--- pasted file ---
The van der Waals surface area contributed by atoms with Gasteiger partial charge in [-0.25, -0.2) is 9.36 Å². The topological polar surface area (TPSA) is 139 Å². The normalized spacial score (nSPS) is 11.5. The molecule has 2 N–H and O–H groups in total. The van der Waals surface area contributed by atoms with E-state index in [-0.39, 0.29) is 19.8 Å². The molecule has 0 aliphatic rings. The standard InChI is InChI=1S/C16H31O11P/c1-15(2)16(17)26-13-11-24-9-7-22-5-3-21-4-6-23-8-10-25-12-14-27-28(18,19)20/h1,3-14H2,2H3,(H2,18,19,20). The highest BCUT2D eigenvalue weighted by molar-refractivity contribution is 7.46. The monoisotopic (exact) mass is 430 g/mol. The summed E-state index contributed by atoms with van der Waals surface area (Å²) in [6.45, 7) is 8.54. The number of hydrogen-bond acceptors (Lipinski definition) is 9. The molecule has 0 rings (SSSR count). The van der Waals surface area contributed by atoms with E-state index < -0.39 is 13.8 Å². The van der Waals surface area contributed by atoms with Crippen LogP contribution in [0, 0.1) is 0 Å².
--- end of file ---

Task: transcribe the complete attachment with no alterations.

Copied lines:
The van der Waals surface area contributed by atoms with Gasteiger partial charge in [-0.25, -0.2) is 9.36 Å². The topological polar surface area (TPSA) is 139 Å². The normalized spacial score (nSPS) is 11.5. The molecule has 2 N–H and O–H groups in total. The van der Waals surface area contributed by atoms with E-state index in [-0.39, 0.29) is 19.8 Å². The molecule has 0 aliphatic rings. The standard InChI is InChI=1S/C16H31O11P/c1-15(2)16(17)26-13-11-24-9-7-22-5-3-21-4-6-23-8-10-25-12-14-27-28(18,19)20/h1,3-14H2,2H3,(H2,18,19,20). The highest BCUT2D eigenvalue weighted by molar-refractivity contribution is 7.46. The monoisotopic (exact) mass is 430 g/mol. The summed E-state index contributed by atoms with van der Waals surface area (Å²) in [6.45, 7) is 8.54. The number of hydrogen-bond acceptors (Lipinski definition) is 9. The molecule has 0 rings (SSSR count). The van der Waals surface area contributed by atoms with E-state index < -0.39 is 13.8 Å². The van der Waals surface area contributed by atoms with Crippen LogP contribution in [0, 0.1) is 0 Å².